All the lilies in this post were found in various spots of the front lawn area at the Aiken County Historical Museum. I don’t normally spend much time searching for subjects in that location because the gardens usually offer more potential. However, their bright colors were like beacons that guided me right to the blooms.
The impression that the stamen in my Fire Escape piece created was that they were scampering away from intense heat or quickly trying to avoid being burned. The yellows, oranges, and reds in the background reminded me of flames. Even the anthers appear to be looking at and/or encouraging each other to ensure that they are all of the same mindset with regard to fleeing. The high level of detail allows pollen and surface textures to be seen.
Sizzling has a similar fire/flames related theme with the stamen shooting up and out of the core where the most extreme heat exists. In my mind’s eye, the two center stamen provide a sense of something frequently seen in nature; a mother followed very close by its baby (to the point of physically touching). I also really like the yellow area to the right of the rightmost filament as it appears to be a flickering flame which strengthens the sensation of burning. The high level of detail allows surface textures and pollen to be seen here too.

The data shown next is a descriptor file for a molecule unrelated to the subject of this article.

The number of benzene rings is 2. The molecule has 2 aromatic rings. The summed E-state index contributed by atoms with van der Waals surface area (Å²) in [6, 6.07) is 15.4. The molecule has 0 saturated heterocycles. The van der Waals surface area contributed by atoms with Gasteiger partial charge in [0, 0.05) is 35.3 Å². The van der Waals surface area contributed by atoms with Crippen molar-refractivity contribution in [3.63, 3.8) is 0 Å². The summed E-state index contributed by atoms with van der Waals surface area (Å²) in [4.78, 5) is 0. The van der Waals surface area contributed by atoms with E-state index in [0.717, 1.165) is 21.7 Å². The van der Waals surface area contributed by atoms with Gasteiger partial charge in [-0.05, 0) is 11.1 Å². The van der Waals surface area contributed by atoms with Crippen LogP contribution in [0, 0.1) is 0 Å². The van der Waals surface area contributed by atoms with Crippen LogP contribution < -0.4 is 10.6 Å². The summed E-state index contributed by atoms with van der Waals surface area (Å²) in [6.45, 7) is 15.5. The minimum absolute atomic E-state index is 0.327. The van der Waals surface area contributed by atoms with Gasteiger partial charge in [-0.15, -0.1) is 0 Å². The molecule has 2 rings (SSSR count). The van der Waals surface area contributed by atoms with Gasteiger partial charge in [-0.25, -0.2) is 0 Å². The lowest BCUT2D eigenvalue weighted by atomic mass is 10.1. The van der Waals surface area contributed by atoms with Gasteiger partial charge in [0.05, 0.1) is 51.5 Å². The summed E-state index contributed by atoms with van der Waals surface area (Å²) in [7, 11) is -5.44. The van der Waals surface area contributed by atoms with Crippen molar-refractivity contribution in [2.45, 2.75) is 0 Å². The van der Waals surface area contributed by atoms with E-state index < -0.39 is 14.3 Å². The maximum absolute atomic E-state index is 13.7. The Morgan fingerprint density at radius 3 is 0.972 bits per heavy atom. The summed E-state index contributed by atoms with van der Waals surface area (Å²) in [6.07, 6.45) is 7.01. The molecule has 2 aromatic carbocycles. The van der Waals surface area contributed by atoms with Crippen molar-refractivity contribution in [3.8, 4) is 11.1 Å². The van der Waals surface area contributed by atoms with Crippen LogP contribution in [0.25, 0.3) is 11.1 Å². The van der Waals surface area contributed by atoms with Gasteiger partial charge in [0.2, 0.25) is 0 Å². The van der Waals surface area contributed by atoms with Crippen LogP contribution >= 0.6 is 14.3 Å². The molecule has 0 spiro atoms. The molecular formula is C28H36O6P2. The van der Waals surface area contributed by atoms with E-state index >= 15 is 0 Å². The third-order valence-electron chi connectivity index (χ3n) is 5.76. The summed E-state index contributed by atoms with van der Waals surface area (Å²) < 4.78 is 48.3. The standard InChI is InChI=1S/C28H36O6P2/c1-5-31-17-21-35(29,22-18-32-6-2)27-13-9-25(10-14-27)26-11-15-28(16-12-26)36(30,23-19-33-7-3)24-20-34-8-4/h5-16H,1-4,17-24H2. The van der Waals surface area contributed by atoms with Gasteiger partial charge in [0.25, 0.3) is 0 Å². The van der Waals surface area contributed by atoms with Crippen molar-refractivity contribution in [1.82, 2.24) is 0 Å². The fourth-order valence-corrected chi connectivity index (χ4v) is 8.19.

The stamen in Tines reminded me of a pitch fork. I’ve posted before about how much I like lilies, and I’ve spent a lot of time shooting them. I can say from experience that it is uncommon to find stamen by themselves with no apparent interference from the stigma. The stigma is normally close to the stamen (or intrudes into the scene by being an out of focus object in front of them) and can be problematic when you want to create a composition of the stamen or anthers in isolation. So, I was pleased to find this set of stamen with a hidden stigma. I also liked how the two outside anthers curve outward (the leftmost one to the left and the rightmost one to the right).